Vivian Nicholson was able to live out her dreams, but did so with such gusto that it contributed to her ultimate fallout. 

In 1961, her husband Keith Nicholson won £152,300 in Britain’s football pools. Obviously, this was no small win at that time. Beside herself with excitement, Vivian told the media that she was ready to “spend, spend, spend.” Oh boy, did she. 

Vivian and Keith went all in on fast and shiny sports cars, a new home, and a completely inflated lifestyle. After Keith’s death in 1965, Vivian was blindsided by a massive tax bill, and quickly declared bankruptcy. It was during this time that Vivian’s battle with depression and alcohol abuse worsened, leading up to her death in 2011. 

Related: Why You Should Never Play the Lottery


5. If You Win Big, Keep It Low-Key

You can lead the most humble and pleasantly uncomplicated life until winning a monstrously oversized lottery win. That was the case for Willie Seely and his wife. In 2013, Seeley was one of three winners in a $450 million lottery drawing. He then had to divide his winnings with 15 co-workers as part of a work pool, ending up with just shy of $4 million after taxes.

The $4 million was enough for Seely to leave his job, make some fun purchases, and generally proceed through life a bit less weighed down by financial concerns. However, Seely and his wife shared that they felt like the money was a curse, and had to endure constant begging from estranged relatives and attention from the press. 

Related: Whole Lotto Luck: These Are the Luckiest (and Unluckiest) States in America

Tax word on wooden blocks with calculator, pen, magnifying glass and data analysis background. Tax concept
Jerome Maurice/istockphoto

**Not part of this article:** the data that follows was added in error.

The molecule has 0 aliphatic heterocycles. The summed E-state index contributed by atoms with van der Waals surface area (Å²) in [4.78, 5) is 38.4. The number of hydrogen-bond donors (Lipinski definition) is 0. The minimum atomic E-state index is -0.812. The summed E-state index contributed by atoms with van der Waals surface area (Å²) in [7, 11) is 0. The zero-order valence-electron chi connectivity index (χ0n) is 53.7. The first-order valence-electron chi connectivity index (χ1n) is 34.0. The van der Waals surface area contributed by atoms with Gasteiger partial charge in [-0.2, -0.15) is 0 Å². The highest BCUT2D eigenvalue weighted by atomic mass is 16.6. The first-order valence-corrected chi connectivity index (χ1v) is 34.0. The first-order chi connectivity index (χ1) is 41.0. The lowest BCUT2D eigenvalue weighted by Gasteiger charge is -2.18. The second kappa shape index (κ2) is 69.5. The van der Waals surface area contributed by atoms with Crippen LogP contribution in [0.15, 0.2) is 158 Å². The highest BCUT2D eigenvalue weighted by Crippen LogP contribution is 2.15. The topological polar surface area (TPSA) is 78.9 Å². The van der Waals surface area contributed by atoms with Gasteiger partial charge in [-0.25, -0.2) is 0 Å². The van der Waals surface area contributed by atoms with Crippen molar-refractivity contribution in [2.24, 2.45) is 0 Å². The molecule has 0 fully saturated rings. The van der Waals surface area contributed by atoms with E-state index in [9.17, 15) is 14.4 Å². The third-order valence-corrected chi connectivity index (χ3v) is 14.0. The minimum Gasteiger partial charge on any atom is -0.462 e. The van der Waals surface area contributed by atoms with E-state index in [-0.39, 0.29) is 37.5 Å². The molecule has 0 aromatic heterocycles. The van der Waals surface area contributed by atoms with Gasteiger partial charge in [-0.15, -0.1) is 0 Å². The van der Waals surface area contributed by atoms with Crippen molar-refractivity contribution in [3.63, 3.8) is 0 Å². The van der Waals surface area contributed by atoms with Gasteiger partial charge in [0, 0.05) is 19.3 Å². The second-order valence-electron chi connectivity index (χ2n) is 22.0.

6. Take a Step Back and Slow Down

When you go from being worried about how to keep a roof over your head to having an impossible amount of money, making rational decisions can be tough. Consider Alex and Ronda Toth, who won the lottery in 1990 while Alex was on disability and Ronda worked double-time as a nursing assistant. 

The Toths were already at a loss over how they'd put $200 down on a car they both needed, so Alex decided that it was a good time to purchase a lottery ticket. Allegedly, that lotto ticket purchase left the Toths with $24 in their account. The good news: They ended up winning $13 million. The bad news: The Toths' estranged children came running with pleading hands from out of nowhere. 

Once they’d managed to cut them all off, one of their kids attempted to have them killed. After they’d survived that harrowing life plot, they ended up being indicted by a grand jury for tax fraud. It’s reported that they owed a combined $2 million in back taxes, and were facing up to 24 years in prison. Before Alex could be sentenced to prison, he died at the age of 60 due to his failing health. 

Money on top of lottery ticket

7. After a Lottery Win, Debt Isn't Even the Beginning of Your Worries

Sometimes, winning the lottery can end up setting you back far more than you could’ve ever imagined. Such was the case for William Post III, who, in 1988, won $16 million that wasn’t long for this world. Three months after a series of poorly conceived investments in addition to making some irrational purchases, William Post III found himself beyond broke and $500,000 in debt. 

You wouldn’t think that things could get worse, but then the poor guy’s brother hired a hit man to kill Post. The lottery winner ultimately ended up landing himself in jail for firing a gun at a bill collector. In 2006, he died from respiratory failure at 66 years old.